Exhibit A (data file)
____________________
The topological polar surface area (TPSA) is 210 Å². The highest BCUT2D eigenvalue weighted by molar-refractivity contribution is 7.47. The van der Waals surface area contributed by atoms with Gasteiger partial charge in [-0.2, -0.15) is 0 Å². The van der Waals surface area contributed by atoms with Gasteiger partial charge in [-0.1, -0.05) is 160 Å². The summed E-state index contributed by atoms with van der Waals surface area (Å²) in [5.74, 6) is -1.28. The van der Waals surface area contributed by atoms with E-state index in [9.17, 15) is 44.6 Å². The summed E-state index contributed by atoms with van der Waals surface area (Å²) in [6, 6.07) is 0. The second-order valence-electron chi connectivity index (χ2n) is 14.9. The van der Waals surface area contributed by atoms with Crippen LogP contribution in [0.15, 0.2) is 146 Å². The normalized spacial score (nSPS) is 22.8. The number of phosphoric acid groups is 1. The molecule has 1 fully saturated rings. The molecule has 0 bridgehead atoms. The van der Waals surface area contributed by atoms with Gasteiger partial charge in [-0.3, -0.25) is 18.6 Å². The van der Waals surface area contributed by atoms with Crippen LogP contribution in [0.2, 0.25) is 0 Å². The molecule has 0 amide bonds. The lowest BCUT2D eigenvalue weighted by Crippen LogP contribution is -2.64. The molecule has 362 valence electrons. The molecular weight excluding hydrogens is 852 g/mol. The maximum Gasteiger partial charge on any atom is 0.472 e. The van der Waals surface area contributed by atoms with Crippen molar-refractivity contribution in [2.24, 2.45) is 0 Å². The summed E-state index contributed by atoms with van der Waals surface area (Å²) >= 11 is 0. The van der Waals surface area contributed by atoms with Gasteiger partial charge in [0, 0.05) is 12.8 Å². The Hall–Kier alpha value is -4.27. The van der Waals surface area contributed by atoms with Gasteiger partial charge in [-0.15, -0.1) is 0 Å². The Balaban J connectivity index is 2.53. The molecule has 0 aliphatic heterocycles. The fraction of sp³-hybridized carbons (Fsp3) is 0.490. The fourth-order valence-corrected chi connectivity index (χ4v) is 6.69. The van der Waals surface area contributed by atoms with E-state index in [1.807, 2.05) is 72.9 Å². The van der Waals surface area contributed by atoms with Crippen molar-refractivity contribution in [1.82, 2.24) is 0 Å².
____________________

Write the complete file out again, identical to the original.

The topological polar surface area (TPSA) is 210 Å². The highest BCUT2D eigenvalue weighted by molar-refractivity contribution is 7.47. The van der Waals surface area contributed by atoms with Gasteiger partial charge in [-0.2, -0.15) is 0 Å². The van der Waals surface area contributed by atoms with Gasteiger partial charge in [-0.1, -0.05) is 160 Å². The summed E-state index contributed by atoms with van der Waals surface area (Å²) in [5.74, 6) is -1.28. The van der Waals surface area contributed by atoms with E-state index in [9.17, 15) is 44.6 Å². The summed E-state index contributed by atoms with van der Waals surface area (Å²) in [6, 6.07) is 0. The second-order valence-electron chi connectivity index (χ2n) is 14.9. The van der Waals surface area contributed by atoms with Crippen LogP contribution in [0.15, 0.2) is 146 Å². The normalized spacial score (nSPS) is 22.8. The number of phosphoric acid groups is 1. The molecule has 1 fully saturated rings. The molecule has 0 bridgehead atoms. The van der Waals surface area contributed by atoms with Gasteiger partial charge in [-0.3, -0.25) is 18.6 Å². The van der Waals surface area contributed by atoms with Crippen LogP contribution in [0.2, 0.25) is 0 Å². The molecule has 0 amide bonds. The lowest BCUT2D eigenvalue weighted by Crippen LogP contribution is -2.64. The molecule has 362 valence electrons. The molecular weight excluding hydrogens is 852 g/mol. The maximum Gasteiger partial charge on any atom is 0.472 e. The van der Waals surface area contributed by atoms with Crippen molar-refractivity contribution in [2.24, 2.45) is 0 Å². The summed E-state index contributed by atoms with van der Waals surface area (Å²) >= 11 is 0. The van der Waals surface area contributed by atoms with Gasteiger partial charge in [0, 0.05) is 12.8 Å². The Hall–Kier alpha value is -4.27. The van der Waals surface area contributed by atoms with Gasteiger partial charge in [-0.15, -0.1) is 0 Å². The Balaban J connectivity index is 2.53. The molecule has 0 aliphatic heterocycles. The fraction of sp³-hybridized carbons (Fsp3) is 0.490. The fourth-order valence-corrected chi connectivity index (χ4v) is 6.69. The van der Waals surface area contributed by atoms with E-state index in [1.807, 2.05) is 72.9 Å². The van der Waals surface area contributed by atoms with Crippen molar-refractivity contribution in [1.82, 2.24) is 0 Å².